recycle
(Left to right) Mihir Banerji, secretary general of PPRDC; Manas Kumar Sarkar of PPRDC; Ashok Chaturvedi, chairman and managing director, Uflex; Deepak Mishra, joint secretary, department of chemicals and petrochemicals; Shishir Sinha, director general, Central Institute of Petrochemicals Engineering and Technology; and Jeevaraj Pillai, trustee, PPRDC, at the release of the report.

A roundtable held on 10 April 2024 at the Taj Mansingh in Delhi discussed the future and the road ahead of plastic packaging in India in the backdrop of the EPR norms, the Ottawa plastic conference, recyclability, the need for advanced technologies and a national standard for scientific estimation to determine recycled content, design innovations for a circular economy and keeping the planet clean.

At the core of the meeting was the release of a report on recyclability prepared by the Plastic Packaging Research and Development Centre (PPRDC), a non-profit that liaisons with the packaging industry, reputed institutes, and research centers to promote sustainable solutions in flexible packaging.

Releasing the report on ‘Quantitative and Qualitative Determination of Recycled PE Content in Post-Consumer Recycled Blends’, Ashok Chaturvedi, chairman and managing director of multinational flexible packaging and solutions company UFlex, stressed the importance of recyclability of post-consumer packaging waste in a circular economy and the need to keep the planet clean.

In addition to the launch of the study report at the roundtable, the fourth in its series, government and industry representatives discussed a wide range of topics including the scope and status of EPR implementation in India and the challenges faced by producers, brand owners, and importers in complying with EPR guidelines.

Chaturvedi lauded the government’s plastic waste management (PWM) and extended producer responsibility (EPR) regulations, which he said are expected to transform India’s waste management ecosystem and accelerate the pivot to sustainable development and a circular economy.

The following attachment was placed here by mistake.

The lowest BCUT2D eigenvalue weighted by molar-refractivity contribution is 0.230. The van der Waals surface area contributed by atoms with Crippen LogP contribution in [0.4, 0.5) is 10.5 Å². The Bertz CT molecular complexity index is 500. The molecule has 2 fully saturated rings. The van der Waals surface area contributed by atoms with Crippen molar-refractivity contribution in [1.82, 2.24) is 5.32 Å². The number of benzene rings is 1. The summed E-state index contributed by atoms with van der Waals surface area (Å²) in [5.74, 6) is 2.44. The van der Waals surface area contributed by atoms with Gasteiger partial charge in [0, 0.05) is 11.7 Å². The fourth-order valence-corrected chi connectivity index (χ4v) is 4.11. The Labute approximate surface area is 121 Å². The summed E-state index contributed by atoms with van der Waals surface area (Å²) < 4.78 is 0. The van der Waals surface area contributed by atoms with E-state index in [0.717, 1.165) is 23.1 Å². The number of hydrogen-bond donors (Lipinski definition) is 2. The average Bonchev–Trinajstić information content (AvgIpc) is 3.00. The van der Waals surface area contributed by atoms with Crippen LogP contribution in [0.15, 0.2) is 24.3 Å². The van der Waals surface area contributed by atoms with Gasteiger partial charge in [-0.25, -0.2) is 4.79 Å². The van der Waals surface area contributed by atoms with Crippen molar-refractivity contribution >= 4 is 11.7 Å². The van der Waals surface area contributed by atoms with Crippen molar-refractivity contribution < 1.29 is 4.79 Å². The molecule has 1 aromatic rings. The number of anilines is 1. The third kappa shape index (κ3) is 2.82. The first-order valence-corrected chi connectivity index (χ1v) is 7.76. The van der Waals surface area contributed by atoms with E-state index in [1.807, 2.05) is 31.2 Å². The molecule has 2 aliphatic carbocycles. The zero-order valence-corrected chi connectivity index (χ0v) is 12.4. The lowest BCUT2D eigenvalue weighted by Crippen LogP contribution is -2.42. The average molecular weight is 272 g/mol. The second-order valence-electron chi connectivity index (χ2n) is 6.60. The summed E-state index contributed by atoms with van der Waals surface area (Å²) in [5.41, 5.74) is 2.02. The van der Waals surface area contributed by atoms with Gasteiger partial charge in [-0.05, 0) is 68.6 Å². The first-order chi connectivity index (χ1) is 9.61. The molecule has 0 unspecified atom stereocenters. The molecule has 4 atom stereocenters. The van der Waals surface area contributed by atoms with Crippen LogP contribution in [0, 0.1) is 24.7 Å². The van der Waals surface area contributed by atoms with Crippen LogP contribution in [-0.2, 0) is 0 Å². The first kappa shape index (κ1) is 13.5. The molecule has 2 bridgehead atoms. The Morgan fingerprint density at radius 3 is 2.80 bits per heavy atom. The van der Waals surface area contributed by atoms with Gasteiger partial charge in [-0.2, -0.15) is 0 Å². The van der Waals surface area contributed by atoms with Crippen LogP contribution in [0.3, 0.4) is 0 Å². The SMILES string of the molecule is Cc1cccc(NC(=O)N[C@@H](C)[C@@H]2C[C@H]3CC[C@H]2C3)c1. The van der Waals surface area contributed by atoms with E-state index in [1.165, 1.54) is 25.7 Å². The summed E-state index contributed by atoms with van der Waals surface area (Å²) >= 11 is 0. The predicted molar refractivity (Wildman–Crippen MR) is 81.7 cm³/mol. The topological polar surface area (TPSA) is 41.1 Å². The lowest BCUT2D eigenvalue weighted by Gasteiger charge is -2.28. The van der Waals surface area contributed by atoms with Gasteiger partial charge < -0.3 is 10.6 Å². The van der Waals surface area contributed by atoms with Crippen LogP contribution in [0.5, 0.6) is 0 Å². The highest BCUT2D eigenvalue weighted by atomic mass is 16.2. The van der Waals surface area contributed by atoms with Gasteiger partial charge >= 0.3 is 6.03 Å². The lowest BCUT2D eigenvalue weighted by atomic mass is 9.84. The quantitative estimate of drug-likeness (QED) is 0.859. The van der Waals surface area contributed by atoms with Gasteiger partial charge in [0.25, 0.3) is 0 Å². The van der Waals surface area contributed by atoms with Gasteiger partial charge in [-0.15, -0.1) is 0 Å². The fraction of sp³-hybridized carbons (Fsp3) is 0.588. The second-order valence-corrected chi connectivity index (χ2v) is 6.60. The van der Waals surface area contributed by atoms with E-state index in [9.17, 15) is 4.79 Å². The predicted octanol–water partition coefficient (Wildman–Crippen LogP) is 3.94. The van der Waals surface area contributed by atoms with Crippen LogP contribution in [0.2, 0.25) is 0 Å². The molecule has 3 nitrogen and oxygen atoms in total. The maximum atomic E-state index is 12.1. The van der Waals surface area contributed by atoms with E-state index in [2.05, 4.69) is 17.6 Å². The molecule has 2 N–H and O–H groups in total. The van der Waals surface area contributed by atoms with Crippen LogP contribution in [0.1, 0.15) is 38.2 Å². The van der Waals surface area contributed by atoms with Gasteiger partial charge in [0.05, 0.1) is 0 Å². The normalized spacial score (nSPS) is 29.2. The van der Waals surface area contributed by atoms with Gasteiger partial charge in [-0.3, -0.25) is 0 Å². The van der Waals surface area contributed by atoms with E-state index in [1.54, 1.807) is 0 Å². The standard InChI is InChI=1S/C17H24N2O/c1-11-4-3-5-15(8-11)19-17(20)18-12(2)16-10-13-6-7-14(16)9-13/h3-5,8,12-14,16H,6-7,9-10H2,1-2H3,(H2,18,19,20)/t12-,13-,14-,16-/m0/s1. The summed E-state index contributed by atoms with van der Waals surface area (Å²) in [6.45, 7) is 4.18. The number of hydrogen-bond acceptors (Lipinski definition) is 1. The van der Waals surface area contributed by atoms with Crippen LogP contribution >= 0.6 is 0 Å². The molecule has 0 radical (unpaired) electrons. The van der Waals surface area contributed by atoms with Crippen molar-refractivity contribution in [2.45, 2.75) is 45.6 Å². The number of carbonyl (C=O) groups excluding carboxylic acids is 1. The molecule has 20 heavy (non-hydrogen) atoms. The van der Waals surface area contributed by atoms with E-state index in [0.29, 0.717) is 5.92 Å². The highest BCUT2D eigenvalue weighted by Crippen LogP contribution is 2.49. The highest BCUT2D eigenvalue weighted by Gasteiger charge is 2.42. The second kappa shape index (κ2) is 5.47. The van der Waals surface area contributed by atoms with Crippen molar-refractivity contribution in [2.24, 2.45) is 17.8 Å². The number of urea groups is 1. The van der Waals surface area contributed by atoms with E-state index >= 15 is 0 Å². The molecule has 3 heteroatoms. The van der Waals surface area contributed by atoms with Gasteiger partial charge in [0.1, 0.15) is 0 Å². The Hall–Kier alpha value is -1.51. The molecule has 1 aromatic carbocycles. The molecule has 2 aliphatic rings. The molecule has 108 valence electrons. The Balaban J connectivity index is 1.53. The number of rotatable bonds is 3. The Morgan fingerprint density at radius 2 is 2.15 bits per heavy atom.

At the same time, he, along with other speakers at the conference, stressed the need to measure recycled content in packaging accurately and to avoid inconsistencies in EPR reporting. 

“The study report by PPRDC, supported by CIPET (Central Institute of Petrochemicals Engineering and Technology) and BIS (Bureau of Indian Standards), is a step in the right direction, which proposes the development of a standardized measurement of recycled PE content in packaging by producers, importers, and brand owners to deliver on their individual and industry EPR objectives,” Chaturvedi said.

According to Chaturvedi, sustainability is the cornerstone of UFlex’s corporate strategy. “As a global leader in packaging, we have made significant investments in recycling technologies to keep plastic in the economy and out of the environment. We recycle nearly 30,000 metric tons of multi-layer plastic (MLP) waste annually across India, Poland, and Mexico. The goal is to reach 100,000 MT of recycling annually by building additional global recycling facilities.”